17) Better Things
Creator: Pamela Adlon
Though tainted somewhat by the show’s close association with Louis C.K. (who co-created the series and has a writing credit on most of its episodes), Better Things’ second season is a thing of beauty. Directed in full by Pamela Adlon, who also stars, it is once again styled — but even more successfully — as a series of New Wave-y vignettes about a hardworking mom and her three difficult children (well to be fair, only two are difficult — the youngest is essentially an angel). Several intense episodes, including “Phil,” which focuses on the decisions surrounding aging parents, and “White Rock,” where the family absconds to have some time to themselves, are visually stunning and emotionally perceptive. Adlon’s direction is exceptional, and it plays a major role in the success of the storytelling. While most of the episodes include fantastical moments, or ones that seem that way, it all complements the series’ desire to explore true both within and without.
16) Feud: Bette and Joan
Creator: Ryan Murphy
Ryan Murphy’s style as a show creator may be a divisive one, but I think we can all admit that he assembles his best teams and best ideas when dealing with Hollywood drama. On the heels of last year’s excellent The People vs O.J. Simpson, Feud: Bette and Joan was another example of a highly stylized and finely wrought tale exploring California lore. In this case, Joan Crawford and Bette Davis’s high-profile hatred was examined through exceptional portrayals by Jessica Lange and Susan Sarandon, not to mention a cast that also included star turns by Jackie Hoffman, Alfred Molina, Stanley Tucci, and Alison Wright (among many others). Feud was full of studio glitz and glamour, but it also dove deep into the darkness that plagued both women’s lives, and the odd connection they shared over several decades of competition and admiration. But hell hath no fury …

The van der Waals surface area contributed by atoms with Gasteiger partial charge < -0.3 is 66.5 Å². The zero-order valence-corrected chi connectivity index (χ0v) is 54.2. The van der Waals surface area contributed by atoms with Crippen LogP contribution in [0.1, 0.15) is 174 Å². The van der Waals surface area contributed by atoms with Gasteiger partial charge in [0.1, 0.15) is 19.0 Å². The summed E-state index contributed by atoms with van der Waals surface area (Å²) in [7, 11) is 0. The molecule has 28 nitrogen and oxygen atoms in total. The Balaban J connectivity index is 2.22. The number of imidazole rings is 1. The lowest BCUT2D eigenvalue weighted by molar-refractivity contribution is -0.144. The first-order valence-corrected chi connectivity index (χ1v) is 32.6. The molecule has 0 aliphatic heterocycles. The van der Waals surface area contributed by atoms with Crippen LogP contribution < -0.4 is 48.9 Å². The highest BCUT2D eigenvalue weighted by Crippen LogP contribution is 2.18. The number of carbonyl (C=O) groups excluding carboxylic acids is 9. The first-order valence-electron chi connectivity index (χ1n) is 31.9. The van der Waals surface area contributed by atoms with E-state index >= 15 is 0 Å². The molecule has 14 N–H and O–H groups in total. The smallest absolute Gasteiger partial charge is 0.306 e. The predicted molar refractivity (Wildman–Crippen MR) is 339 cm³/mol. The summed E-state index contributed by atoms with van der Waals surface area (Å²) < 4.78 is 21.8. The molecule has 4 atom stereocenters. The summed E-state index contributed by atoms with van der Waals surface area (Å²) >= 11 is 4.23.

15) Queen Sugar
Creator: Ava DuVernay
One of the most beautiful dramas on television, Queen Sugar focuses on a fractious Louisiana family who is forced to come together after the death of their patriarch, and to take over his sugar cane farm. Though the seasons suffer a little bit from length (a lot of the show’s honest and truthful portrayals gets stretched beyond some belief in 16+ episodes), there is no other show that so closely examines a southern family’s roots, beliefs, hardships, and triumphs. The way the show portrays the complication of family while still holding on to the coziness (and difficulties) of country life is laudable, as is its exploration of what it means to be black today, and in that place, and as both a rich person and a poor one.
14) Game of Thrones
Creator: Dan Weiss and David Benioff
No matter what you thought of Game of Thrones’ latest season in hindsight, it was — as an experience — a thrilling ride. Yes there was fan service out the wazoo, and yes a lot of it didn’t make sense, but dammit it was fun, especially as characters and plots started coming together after seasons apart (and it created some fantastic and unexpected pairings). Sometimes all you want in a series are ice dragons, zombies with the power of resurrection, and the long-awaited consummation of a relationship between an aunt and her nephew (er…), and sometimes a show gives it to you. Maybe it shouldn’t, but Weiss and Benioff did it anyway. The series is far away from the books now since George R. R. Martin has been slow to release the next in the set, and narratively that can be a problem. But in terms of pure spectacle and the fun of barreling through it, the show continues to deliver.
13) The A Word
Creators: Keren Margalit, Peter Bowker
Few family dramas are both as intensely truthful and full of quirky humor as The A Word, which enters its second season with the Hughes family figuring out the next steps for themselves and their son Joe (Max Ventro), who was diagnosed as having autism in Season 1. Now that the crusade for acceptance both in the family and in the community was more or less successful, Alison (Morven Christie) and Paul (Lee Ingleby) are looking into their own relationship in a new and difficult way. Relationships are at the heart of The A Word, which contrasts with the emotionally removed world Joe occupies, and the series continues to be a heartfelt exploration of family life in the Lake District of England, and that of a child with autism. It’s mixture of wit and humor is nearly unparalleled, but what really sets it apart is the blunt honesty of its storytelling.